Scala Scripting

In this blog post, I describe how I use Scala for mundane scripting instead of monadic computations.

This semester, I am teaching a very bright and motivated group of students at the Ho Chi Minh Technology of University. (It's the standard undergraduate programming langugages course, and I use Scala as the primary language. But that's for another blog.) While I have every reason to believe that the students are not only bright but also honest, I figured it's best not to leave anything to chance for the midterm exam. Their classroom is very crowded, after all, and I don't want anyone to gain useful information from an accidental glance at their neighbor's monitor. I decided to make lots of slightly different versions of the same exam. But I am lazy too, so here is how I used a bit of Scala scripting to turn two versions of the exam into 64 different ones.

I wrote the exam, then made a copy and introduced small changes in each of the six questions—changes that would require you to look closely at the question text, such as changing names or the order of parameters.

At first, I was going to cut each file into pieces and concatenate them with some shell commands, but then I worried—what if there was a bug, and I had to repeat the operation? I had to automate. I used Scala, mostly because that's what I always do these days, so I'll get better at it.

It's easy enough to read all lines of a file into an array:

val lines ="exam1.html").getLines.toArray

It's also easy to find out where to make the first cut.

val n = lines.indexWhere(_.trim.startsWith("<li>")

But then what? I don't want to iterate. To iterate is human; to recurse, divine. But in Scala, divine isn't best. It's even better to use some built-in function. That's where I got stuck for a little while. There was no built-in function for giving all matching index values.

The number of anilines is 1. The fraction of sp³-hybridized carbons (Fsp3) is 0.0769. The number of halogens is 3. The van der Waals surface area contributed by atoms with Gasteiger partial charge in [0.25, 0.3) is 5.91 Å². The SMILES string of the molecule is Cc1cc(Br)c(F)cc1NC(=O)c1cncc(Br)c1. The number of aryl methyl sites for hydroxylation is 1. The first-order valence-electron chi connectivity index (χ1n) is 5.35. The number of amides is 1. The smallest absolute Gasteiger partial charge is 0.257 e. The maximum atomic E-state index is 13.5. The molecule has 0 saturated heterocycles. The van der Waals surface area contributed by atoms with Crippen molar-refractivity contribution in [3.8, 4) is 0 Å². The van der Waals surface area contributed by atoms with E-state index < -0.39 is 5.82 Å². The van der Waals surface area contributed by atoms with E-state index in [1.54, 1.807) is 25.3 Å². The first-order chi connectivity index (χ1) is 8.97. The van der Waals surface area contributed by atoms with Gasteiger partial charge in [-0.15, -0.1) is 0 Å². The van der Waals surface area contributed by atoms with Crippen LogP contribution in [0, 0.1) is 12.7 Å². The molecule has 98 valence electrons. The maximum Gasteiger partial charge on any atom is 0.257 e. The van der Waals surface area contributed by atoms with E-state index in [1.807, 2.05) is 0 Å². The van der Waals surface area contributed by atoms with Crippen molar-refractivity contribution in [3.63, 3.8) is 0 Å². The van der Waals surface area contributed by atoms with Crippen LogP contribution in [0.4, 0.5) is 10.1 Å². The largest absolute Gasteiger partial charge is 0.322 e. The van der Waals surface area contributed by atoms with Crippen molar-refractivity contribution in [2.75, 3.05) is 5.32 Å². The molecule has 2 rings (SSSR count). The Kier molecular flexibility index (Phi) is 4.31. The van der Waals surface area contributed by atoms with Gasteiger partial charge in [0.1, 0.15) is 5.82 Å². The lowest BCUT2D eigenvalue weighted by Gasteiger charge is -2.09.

So, I looked for a function that would give me an array of arrays, and the closest I found was

def groupBy[K](f: (A) ⇒ K): Map[K, Array[A]]

Partitions this array into a map of arrays according to some discriminator function.

Could I come up with some function that gives me different numbers for lines in different segments? Sure, that's easy if not particularly functional:

def pred(l) = l.trim.startsWith("<li>")
var count = 0 => { if (pred(l)) count += 1; count })

This yields Array(0,0,0,...0,1,1,1,....1,2,2,2,....), with the jumps at the lines that match the predicate.

Then the segments of the first exam are

var count = 0;
val segs1 = lines.groupBy(l => { if (pred(l)) count += 1; count })

Truth be told, it took me a few minutes of fussing in the Scala interpreter (affectionately called the REPL). The key to using the REPL effectively is to keep a lab notebook, just like in your college chemistry lab. I run the REPL in one window and keep notes in another. Whenever something works, I copy from the REPL to the notes and tidy it up, by writing a function.

def getSegments(file : String, pred : (String) => Boolean) = {
  val lines =
  var count = 0; 
  lines.groupBy(l => { if (pred(l)) count += 1; count });

Then I copy it back to the REPL and move on.

Now I have the segments from both exams. Next, for each subset of index values, I'll write a different file.

How do I get all subsets of a set? I couldn't find a function for that, so I'll have to be divine for a moment:

def subsets[T](s : Seq[T]) : List[List[T]] = 
  if (s.size == 0) List(List()) else { 
    val tailSubsets = subsets(s.tail); 
    tailSubsets ++ :: _) 

For each subset s of 1 until segs1.size, I want to write an exam. The header is always the same—the lines before the first split point:

val out = new

Then I write the other sections, picking either segs1 or segs2, depending on whether the index is in my subset:

for (i <- 1 until segs1.size) {
  val segs = if (s.contains(i)) segs1 else segs2

That's it. After some tidying up, I have a 30 line script that I can run again when my assistant spots the inevitable typos in the exam.

Could I have done it in Java? Sure, but not in 30 lines, and not in 45 minutes. What's more interesting is what it tells us about Scala. I keep hearing that only an academic type theorist can use Scala, but I don't buy it. A blue-collar programmer can do what I just did, with a few tips.

Why would the blue-collar programmer bother?